Researchers in Texas, Georgia (USA), and Germany, Christian Claudel, Fabian Hoffmann, and Younan Xia, have proposed a method of Marine Cloud Brightening that appears to be a major advance in the field.
Instead of creating salt nanoparticles by spraying seawater into the air, their method creates salt nanoparticles in land-based factories using waste brine from desalination plants that are making fresh water for drinking and agriculture.
The primary energy needs can be met from low temperature sources such as geothermal or surplus heat from from power plants.
The nanoparticles are made by a well developed method that results in high uniformity of particle size and can be tuned to the optimum size.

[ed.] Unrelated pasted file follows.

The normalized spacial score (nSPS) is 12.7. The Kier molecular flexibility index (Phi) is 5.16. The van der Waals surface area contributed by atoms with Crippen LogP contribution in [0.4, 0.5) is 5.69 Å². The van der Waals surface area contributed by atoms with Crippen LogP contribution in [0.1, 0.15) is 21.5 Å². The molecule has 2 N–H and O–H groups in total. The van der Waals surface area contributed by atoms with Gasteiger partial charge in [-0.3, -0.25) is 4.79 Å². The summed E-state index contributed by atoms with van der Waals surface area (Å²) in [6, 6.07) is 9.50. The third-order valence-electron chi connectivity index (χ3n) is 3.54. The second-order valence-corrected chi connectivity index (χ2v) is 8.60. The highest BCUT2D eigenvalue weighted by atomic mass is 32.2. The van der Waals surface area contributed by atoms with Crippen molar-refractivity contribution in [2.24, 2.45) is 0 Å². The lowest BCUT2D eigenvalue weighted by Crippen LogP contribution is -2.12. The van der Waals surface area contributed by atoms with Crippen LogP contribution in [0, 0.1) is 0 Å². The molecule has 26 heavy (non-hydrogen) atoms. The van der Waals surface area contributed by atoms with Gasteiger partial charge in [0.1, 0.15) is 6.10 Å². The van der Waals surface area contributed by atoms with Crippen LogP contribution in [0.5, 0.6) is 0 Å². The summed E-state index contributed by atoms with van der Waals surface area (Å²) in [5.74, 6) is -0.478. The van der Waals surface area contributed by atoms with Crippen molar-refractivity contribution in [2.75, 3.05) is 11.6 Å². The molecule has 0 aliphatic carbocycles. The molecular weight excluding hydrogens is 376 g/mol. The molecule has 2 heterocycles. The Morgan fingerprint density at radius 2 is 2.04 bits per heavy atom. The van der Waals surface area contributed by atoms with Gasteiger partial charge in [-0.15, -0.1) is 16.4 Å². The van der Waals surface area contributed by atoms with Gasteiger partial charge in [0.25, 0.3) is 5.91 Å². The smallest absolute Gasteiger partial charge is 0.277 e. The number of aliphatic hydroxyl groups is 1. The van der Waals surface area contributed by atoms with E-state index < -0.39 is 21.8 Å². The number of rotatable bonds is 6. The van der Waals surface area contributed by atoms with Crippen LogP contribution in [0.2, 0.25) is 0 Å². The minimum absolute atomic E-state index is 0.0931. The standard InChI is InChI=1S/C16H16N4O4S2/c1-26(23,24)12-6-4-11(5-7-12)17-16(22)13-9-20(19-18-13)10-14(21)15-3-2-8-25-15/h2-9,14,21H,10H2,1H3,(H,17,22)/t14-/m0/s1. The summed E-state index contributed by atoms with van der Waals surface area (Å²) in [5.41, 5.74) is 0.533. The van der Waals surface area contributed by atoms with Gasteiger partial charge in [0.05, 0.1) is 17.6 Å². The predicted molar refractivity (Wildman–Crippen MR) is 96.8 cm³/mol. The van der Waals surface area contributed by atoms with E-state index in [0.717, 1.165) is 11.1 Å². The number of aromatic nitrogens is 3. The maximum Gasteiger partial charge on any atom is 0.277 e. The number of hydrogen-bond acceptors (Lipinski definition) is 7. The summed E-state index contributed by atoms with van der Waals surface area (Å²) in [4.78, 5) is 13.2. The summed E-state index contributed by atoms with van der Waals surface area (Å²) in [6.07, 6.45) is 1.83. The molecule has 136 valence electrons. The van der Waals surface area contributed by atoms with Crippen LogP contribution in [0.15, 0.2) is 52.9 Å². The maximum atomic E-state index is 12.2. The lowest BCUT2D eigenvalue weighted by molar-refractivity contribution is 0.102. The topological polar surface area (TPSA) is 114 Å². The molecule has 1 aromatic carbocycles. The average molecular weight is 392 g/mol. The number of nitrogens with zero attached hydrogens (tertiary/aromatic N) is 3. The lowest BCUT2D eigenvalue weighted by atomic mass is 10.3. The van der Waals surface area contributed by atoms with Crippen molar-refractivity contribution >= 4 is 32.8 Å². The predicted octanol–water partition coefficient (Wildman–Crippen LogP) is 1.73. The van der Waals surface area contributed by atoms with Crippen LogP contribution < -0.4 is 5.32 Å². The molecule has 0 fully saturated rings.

If salt nanoparticles are made by evaporating seawater in the air, this cools the air and causes it to sink. In the newly proposed method, the particles are sprayed from a flying drone at an optimum altitude rather than from a floating ship and air in the wake does not sink. Because the drone moves much faster than a ship, better dispersion of particles is achieved.
The drones can be powered by hydrogen fuel cells.
The drones can remain on land when there are storms.
Technologies to implement this system are well developed. The system can be made operational with no delay for basic R&D. Once a first implementation is operational, the methods will be further refined to reduce costs and improve results.